Global Categorical Symmetries

Simons Collaboration in Mathematics and Physics

14 October 2021
Tangles as defects describing E_2-structures such as braidings

The Simons Collaboration on Global Categorical Symmetries brings together a group of physicists and mathematicians who aim to unlock the power of symmetry in its broadest, most general form – across disciplinary boundaries.

Professor Claudia Scheimbauer from the Technical University of Munich (TUM) is one of the principal investigators of this new Simons Collaboration. The collaboration directed by Professor Constantin Teleman from the University of California, Berkeley. Its members come from various institutions around the world.

PostDoc position at TUM

The Simons Foundation will support this effort by providing a grant of 8 million USD for four years, renewable for 3 additional years. The collaboration will create a prestigious Simons Foundation postdoctoral position at the TUM. It will also fund yearly conferences, summer schools, and various meetings per year.

The Kick-Off Meeting of the Collaboration took place on 11-13 October at a bicoastal meeting at the Simons Center in Stonybrook, New York, and at the International Centre for Mathematical Sciences in Edinburgh. As one of the keynote speakers, Prof. Claudia Scheimbauer talked on "Higher categorical tools for defects and boundary theories". Watch the talk by Claudia Scheimbauer here.

Exploring quantum field theory with symmetry

The aim of the Simons Collaboration is to enhance our understanding of symmetry. Symmetry is a powerful tool for organizing physical phenomena and anchors our understanding of the laws of nature.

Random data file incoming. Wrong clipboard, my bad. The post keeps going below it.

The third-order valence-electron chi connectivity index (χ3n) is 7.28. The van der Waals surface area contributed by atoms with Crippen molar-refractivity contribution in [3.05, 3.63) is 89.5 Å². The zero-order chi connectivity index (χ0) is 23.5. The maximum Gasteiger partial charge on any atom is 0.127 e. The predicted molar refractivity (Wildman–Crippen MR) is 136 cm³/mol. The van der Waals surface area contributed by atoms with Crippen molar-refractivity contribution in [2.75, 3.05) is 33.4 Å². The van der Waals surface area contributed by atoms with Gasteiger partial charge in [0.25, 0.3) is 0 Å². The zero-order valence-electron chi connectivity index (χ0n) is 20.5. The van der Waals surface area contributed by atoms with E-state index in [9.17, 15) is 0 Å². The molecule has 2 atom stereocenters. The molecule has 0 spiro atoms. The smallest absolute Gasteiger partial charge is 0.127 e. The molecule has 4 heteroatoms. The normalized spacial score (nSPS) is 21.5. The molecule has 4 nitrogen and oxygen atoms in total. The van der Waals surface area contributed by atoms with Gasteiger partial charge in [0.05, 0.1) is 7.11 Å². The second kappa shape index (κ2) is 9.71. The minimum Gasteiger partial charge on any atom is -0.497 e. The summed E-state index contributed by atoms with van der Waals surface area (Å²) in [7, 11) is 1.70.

The notion of symmetry, however, has evolved dramatically since the emergence of groups and representations as the language for describing symmetries in geometry and mechanics. Galvanized most recently by advances in mathematics and physics, much of this evolution has been driven by the quest to achieve a deeper understanding of quantum field theory – the universal language of modern theoretical physics.

Connecting topology and symmetry

From a modern point of view, quantum field theory associates to every symmetry a topological "defect", which acts on local and extended observables. These defects can be described by methods of topology, using the mathematics of topological quantum field theory.

This connection to topology has recently led to the discovery of new higher notions of symmetry, which in turn has shed new light on some of the most mysterious and profound phenomena described by quantum field theory, such as the so-called color confinement in non-abelian gauge theories or duality.

For more information on the research topics, members, events and positions, visit the Simons Collaboration on Global Categorical Symmetries website.